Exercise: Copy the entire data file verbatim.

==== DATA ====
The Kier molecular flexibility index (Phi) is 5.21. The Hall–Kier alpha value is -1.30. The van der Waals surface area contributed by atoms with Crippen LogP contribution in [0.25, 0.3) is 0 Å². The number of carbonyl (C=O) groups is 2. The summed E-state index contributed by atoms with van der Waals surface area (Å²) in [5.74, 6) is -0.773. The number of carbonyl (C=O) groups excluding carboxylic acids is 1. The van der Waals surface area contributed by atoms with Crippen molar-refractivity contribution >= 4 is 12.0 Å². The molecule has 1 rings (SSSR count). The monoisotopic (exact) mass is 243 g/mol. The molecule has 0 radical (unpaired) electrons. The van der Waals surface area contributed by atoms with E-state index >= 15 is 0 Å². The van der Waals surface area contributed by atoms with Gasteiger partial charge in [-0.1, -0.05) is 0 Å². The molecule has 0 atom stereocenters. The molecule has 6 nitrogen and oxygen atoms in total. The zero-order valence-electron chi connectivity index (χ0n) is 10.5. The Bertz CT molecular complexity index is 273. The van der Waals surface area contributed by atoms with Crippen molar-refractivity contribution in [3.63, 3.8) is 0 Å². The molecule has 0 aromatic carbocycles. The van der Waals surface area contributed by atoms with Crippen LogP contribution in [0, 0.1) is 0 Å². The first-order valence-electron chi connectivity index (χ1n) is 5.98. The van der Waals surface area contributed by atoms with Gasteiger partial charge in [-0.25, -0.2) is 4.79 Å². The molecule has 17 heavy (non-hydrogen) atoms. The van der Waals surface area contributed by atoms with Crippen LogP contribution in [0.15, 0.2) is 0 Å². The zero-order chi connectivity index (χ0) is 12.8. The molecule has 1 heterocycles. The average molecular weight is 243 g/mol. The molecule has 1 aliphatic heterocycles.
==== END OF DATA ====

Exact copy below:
The Kier molecular flexibility index (Phi) is 5.21. The Hall–Kier alpha value is -1.30. The van der Waals surface area contributed by atoms with Crippen LogP contribution in [0.25, 0.3) is 0 Å². The number of carbonyl (C=O) groups is 2. The summed E-state index contributed by atoms with van der Waals surface area (Å²) in [5.74, 6) is -0.773. The number of carbonyl (C=O) groups excluding carboxylic acids is 1. The van der Waals surface area contributed by atoms with Crippen molar-refractivity contribution >= 4 is 12.0 Å². The molecule has 1 rings (SSSR count). The monoisotopic (exact) mass is 243 g/mol. The molecule has 0 radical (unpaired) electrons. The van der Waals surface area contributed by atoms with E-state index >= 15 is 0 Å². The van der Waals surface area contributed by atoms with Gasteiger partial charge in [-0.1, -0.05) is 0 Å². The molecule has 0 atom stereocenters. The molecule has 6 nitrogen and oxygen atoms in total. The zero-order valence-electron chi connectivity index (χ0n) is 10.5. The Bertz CT molecular complexity index is 273. The van der Waals surface area contributed by atoms with Crippen molar-refractivity contribution in [3.63, 3.8) is 0 Å². The molecule has 0 aromatic carbocycles. The van der Waals surface area contributed by atoms with Crippen LogP contribution in [0, 0.1) is 0 Å². The first-order valence-electron chi connectivity index (χ1n) is 5.98. The van der Waals surface area contributed by atoms with Gasteiger partial charge in [-0.25, -0.2) is 4.79 Å². The molecule has 17 heavy (non-hydrogen) atoms. The van der Waals surface area contributed by atoms with Crippen LogP contribution in [0.15, 0.2) is 0 Å². The zero-order chi connectivity index (χ0) is 12.8. The molecule has 1 heterocycles. The average molecular weight is 243 g/mol. The molecule has 1 aliphatic heterocycles.